Nov 04, 2015 07:09 AM EST

‘Candy Crush’ Saves Activision Games Almost A Billion Dollar Amount Of Taxes; Biggest U.S. Video Game Company Wants In On The Mobile Game Industry

"Candy Crush" invites on Facebook may be irritating, but they certainly are popular. In fact, these invites are so popular that the hit social media game was bought by Activision Blizzard for a whopping $5.9 billion.

According to St. Louis Post-Dispatch, the maker of the game, King Digital Entertainment, recently reached an agreement with Activision Blizzard on buying out the company.

Activision CEO Bobby Kotick said, "The huge growth in mobile gaming means with the deal, we will have one of the world's most successful mobile game companies."

The company buying King Digital is popular even during the days of the first Sony PlayStation, but this current generation of gamers may know it through popular titles such as "Call of Duty" and the musical rhythm game "Guitar Hero."

But not only is "Candy Crush" getting a new owner, it will also save Activision from huge amount of taxes. As reported by Bloomberg Business, by using $3.6 billion of cash stored outside of the United States to help finance the acquisition of King Digital Entertainment Plc., the company will save about $1 billion in taxes, according to Robert Willens, a tax expert.

Investors who initially sent Activision shares down as much as 6.3 percent reversed course and is now driving up the price by 3.6 percent to $35.85 at Tuesday's closing in New York.

Activision looks to position itself to also dominate the mobile phone market, as reports are saying that the smartphone-based games are growing. At $18 per share, the biggest American video game maker is paying 20 percent less than King Digital's initial public offering price of $22.50 in March 2014.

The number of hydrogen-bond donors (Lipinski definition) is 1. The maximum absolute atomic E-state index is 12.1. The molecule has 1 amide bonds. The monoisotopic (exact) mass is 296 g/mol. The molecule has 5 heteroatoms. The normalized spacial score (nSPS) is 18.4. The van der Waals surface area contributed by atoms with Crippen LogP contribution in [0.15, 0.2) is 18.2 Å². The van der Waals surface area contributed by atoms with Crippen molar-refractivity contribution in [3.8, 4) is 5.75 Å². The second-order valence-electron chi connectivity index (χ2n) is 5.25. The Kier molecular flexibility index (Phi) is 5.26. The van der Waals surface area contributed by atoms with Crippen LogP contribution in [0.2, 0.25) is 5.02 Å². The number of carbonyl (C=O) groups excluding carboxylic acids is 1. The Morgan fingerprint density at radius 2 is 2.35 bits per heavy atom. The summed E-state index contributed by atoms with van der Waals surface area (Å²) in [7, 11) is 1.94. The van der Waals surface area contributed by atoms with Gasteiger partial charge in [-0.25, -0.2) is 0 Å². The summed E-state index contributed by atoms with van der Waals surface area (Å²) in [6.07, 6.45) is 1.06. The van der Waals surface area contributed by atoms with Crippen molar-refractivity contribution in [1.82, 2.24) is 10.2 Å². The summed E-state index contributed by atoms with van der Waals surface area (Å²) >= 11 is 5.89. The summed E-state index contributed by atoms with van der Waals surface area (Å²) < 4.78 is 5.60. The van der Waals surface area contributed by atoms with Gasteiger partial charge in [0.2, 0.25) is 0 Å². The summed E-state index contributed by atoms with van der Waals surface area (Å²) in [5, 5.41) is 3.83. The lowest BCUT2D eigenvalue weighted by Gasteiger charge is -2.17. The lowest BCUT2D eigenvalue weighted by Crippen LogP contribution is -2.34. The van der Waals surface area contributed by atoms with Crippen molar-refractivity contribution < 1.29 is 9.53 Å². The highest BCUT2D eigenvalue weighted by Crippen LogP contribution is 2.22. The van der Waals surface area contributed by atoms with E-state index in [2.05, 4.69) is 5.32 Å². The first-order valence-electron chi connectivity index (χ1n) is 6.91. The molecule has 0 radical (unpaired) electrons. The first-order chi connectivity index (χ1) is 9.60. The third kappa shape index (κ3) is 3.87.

The stock had fallen after the IPO on concerns that the company [King Digital] may fail to diversify from its top-selling game and become just a one-hit wonder.

An analyst provided his insight regarding the matter and said that Activision looked at King at a pretty reasonable valuation. It saw the company as a fast way of accelerating its own mobile gaming strategy.

In a similar note by Wired, Activision said in a conference call that its executives are continually looking at opportunities for synergy, touting its huge library of game franchises it has built over 35 years of existence.

Simply put, concerns whether buying King Digital because "Candy Crush" already peaked does not matter. Activision wants in on the mobile gaming market, and it wants to do it quickly, so buying an already successful franchise does not seem like a bad idea.

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